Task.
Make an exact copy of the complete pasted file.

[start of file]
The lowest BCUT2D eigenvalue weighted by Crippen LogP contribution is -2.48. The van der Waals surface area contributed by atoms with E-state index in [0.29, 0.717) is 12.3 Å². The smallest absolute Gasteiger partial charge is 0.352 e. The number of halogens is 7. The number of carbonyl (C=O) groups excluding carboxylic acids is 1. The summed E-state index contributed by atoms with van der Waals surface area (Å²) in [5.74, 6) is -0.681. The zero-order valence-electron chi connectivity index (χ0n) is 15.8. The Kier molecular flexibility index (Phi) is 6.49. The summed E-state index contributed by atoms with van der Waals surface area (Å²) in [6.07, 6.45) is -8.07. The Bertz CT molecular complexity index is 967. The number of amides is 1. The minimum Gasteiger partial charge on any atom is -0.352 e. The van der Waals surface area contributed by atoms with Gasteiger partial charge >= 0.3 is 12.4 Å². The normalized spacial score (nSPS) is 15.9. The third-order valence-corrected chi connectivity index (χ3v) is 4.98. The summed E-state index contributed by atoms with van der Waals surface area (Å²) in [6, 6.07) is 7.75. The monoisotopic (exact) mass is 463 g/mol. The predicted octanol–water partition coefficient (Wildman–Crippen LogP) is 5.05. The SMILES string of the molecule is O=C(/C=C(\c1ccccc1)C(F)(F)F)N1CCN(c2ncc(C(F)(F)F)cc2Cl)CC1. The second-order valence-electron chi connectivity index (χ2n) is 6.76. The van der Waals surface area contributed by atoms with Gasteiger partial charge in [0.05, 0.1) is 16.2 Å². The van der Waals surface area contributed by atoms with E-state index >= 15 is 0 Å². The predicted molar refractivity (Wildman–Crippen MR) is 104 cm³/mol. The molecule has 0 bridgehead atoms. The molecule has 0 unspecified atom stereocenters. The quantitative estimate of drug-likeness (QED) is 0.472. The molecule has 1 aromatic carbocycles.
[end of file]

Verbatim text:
The lowest BCUT2D eigenvalue weighted by Crippen LogP contribution is -2.48. The van der Waals surface area contributed by atoms with E-state index in [0.29, 0.717) is 12.3 Å². The smallest absolute Gasteiger partial charge is 0.352 e. The number of halogens is 7. The number of carbonyl (C=O) groups excluding carboxylic acids is 1. The summed E-state index contributed by atoms with van der Waals surface area (Å²) in [5.74, 6) is -0.681. The zero-order valence-electron chi connectivity index (χ0n) is 15.8. The Kier molecular flexibility index (Phi) is 6.49. The summed E-state index contributed by atoms with van der Waals surface area (Å²) in [6.07, 6.45) is -8.07. The Bertz CT molecular complexity index is 967. The number of amides is 1. The minimum Gasteiger partial charge on any atom is -0.352 e. The van der Waals surface area contributed by atoms with Gasteiger partial charge >= 0.3 is 12.4 Å². The normalized spacial score (nSPS) is 15.9. The third-order valence-corrected chi connectivity index (χ3v) is 4.98. The summed E-state index contributed by atoms with van der Waals surface area (Å²) in [6, 6.07) is 7.75. The monoisotopic (exact) mass is 463 g/mol. The predicted octanol–water partition coefficient (Wildman–Crippen LogP) is 5.05. The SMILES string of the molecule is O=C(/C=C(\c1ccccc1)C(F)(F)F)N1CCN(c2ncc(C(F)(F)F)cc2Cl)CC1. The second-order valence-electron chi connectivity index (χ2n) is 6.76. The van der Waals surface area contributed by atoms with Gasteiger partial charge in [0.05, 0.1) is 16.2 Å². The van der Waals surface area contributed by atoms with E-state index >= 15 is 0 Å². The predicted molar refractivity (Wildman–Crippen MR) is 104 cm³/mol. The molecule has 0 bridgehead atoms. The molecule has 0 unspecified atom stereocenters. The quantitative estimate of drug-likeness (QED) is 0.472. The molecule has 1 aromatic carbocycles.